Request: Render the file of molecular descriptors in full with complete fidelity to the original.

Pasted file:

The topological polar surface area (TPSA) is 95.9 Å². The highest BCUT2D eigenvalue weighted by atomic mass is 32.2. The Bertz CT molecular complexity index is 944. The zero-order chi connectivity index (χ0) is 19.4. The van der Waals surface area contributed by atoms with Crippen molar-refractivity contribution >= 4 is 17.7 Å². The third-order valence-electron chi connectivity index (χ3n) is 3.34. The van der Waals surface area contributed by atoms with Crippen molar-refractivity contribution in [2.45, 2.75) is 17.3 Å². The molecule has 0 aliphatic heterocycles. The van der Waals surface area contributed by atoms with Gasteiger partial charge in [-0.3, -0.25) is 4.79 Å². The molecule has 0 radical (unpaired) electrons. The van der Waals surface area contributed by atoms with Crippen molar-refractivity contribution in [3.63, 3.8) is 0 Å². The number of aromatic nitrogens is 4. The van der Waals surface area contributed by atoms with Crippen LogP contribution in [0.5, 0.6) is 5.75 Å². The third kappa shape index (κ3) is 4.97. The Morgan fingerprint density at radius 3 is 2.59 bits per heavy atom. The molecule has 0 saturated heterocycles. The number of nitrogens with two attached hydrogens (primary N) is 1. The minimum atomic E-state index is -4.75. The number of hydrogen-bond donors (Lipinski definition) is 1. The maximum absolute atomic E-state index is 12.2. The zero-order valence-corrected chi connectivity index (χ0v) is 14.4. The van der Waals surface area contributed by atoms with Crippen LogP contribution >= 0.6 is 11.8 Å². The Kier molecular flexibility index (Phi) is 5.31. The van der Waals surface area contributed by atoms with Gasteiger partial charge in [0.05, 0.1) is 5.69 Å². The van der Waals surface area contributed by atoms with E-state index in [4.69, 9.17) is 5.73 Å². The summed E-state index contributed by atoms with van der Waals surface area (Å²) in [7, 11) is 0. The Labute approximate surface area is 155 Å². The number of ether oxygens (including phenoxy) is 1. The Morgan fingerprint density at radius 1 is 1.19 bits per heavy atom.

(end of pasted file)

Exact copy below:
The topological polar surface area (TPSA) is 95.9 Å². The highest BCUT2D eigenvalue weighted by atomic mass is 32.2. The Bertz CT molecular complexity index is 944. The zero-order chi connectivity index (χ0) is 19.4. The van der Waals surface area contributed by atoms with Crippen molar-refractivity contribution >= 4 is 17.7 Å². The third-order valence-electron chi connectivity index (χ3n) is 3.34. The van der Waals surface area contributed by atoms with Crippen molar-refractivity contribution in [2.45, 2.75) is 17.3 Å². The molecule has 0 aliphatic heterocycles. The van der Waals surface area contributed by atoms with Gasteiger partial charge in [-0.3, -0.25) is 4.79 Å². The molecule has 0 radical (unpaired) electrons. The van der Waals surface area contributed by atoms with Crippen molar-refractivity contribution in [3.63, 3.8) is 0 Å². The number of aromatic nitrogens is 4. The van der Waals surface area contributed by atoms with Crippen LogP contribution in [0.5, 0.6) is 5.75 Å². The third kappa shape index (κ3) is 4.97. The Morgan fingerprint density at radius 3 is 2.59 bits per heavy atom. The molecule has 0 saturated heterocycles. The number of nitrogens with two attached hydrogens (primary N) is 1. The minimum atomic E-state index is -4.75. The number of hydrogen-bond donors (Lipinski definition) is 1. The maximum absolute atomic E-state index is 12.2. The zero-order valence-corrected chi connectivity index (χ0v) is 14.4. The van der Waals surface area contributed by atoms with Crippen LogP contribution >= 0.6 is 11.8 Å². The Kier molecular flexibility index (Phi) is 5.31. The van der Waals surface area contributed by atoms with Gasteiger partial charge in [0.05, 0.1) is 5.69 Å². The van der Waals surface area contributed by atoms with E-state index in [4.69, 9.17) is 5.73 Å². The summed E-state index contributed by atoms with van der Waals surface area (Å²) in [7, 11) is 0. The Labute approximate surface area is 155 Å². The number of ether oxygens (including phenoxy) is 1. The Morgan fingerprint density at radius 1 is 1.19 bits per heavy atom.